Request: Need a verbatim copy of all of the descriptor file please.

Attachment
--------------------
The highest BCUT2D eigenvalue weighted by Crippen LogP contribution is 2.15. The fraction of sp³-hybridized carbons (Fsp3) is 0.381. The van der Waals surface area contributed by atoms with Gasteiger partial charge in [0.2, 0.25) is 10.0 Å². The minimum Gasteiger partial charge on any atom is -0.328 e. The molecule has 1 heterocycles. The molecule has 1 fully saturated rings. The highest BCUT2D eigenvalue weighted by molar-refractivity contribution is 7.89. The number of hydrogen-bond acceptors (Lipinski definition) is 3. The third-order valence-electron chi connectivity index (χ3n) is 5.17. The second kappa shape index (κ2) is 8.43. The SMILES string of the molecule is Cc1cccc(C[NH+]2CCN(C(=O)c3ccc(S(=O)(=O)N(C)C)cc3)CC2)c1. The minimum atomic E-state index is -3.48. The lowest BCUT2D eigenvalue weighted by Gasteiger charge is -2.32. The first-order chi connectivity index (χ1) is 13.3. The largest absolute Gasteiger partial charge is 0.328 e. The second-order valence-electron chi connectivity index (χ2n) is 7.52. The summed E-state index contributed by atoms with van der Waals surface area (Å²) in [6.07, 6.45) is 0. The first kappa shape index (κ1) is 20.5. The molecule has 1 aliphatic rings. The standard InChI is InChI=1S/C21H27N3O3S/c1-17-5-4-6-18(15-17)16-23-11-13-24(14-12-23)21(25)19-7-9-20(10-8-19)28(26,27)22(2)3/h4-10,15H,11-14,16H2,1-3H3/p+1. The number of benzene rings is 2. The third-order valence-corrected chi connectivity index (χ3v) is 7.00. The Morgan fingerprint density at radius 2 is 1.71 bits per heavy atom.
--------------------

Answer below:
The highest BCUT2D eigenvalue weighted by Crippen LogP contribution is 2.15. The fraction of sp³-hybridized carbons (Fsp3) is 0.381. The van der Waals surface area contributed by atoms with Gasteiger partial charge in [0.2, 0.25) is 10.0 Å². The minimum Gasteiger partial charge on any atom is -0.328 e. The molecule has 1 heterocycles. The molecule has 1 fully saturated rings. The highest BCUT2D eigenvalue weighted by molar-refractivity contribution is 7.89. The number of hydrogen-bond acceptors (Lipinski definition) is 3. The third-order valence-electron chi connectivity index (χ3n) is 5.17. The second kappa shape index (κ2) is 8.43. The SMILES string of the molecule is Cc1cccc(C[NH+]2CCN(C(=O)c3ccc(S(=O)(=O)N(C)C)cc3)CC2)c1. The minimum atomic E-state index is -3.48. The lowest BCUT2D eigenvalue weighted by Gasteiger charge is -2.32. The first-order chi connectivity index (χ1) is 13.3. The largest absolute Gasteiger partial charge is 0.328 e. The second-order valence-electron chi connectivity index (χ2n) is 7.52. The summed E-state index contributed by atoms with van der Waals surface area (Å²) in [6.07, 6.45) is 0. The first kappa shape index (κ1) is 20.5. The molecule has 1 aliphatic rings. The standard InChI is InChI=1S/C21H27N3O3S/c1-17-5-4-6-18(15-17)16-23-11-13-24(14-12-23)21(25)19-7-9-20(10-8-19)28(26,27)22(2)3/h4-10,15H,11-14,16H2,1-3H3/p+1. The number of benzene rings is 2. The third-order valence-corrected chi connectivity index (χ3v) is 7.00. The Morgan fingerprint density at radius 2 is 1.71 bits per heavy atom.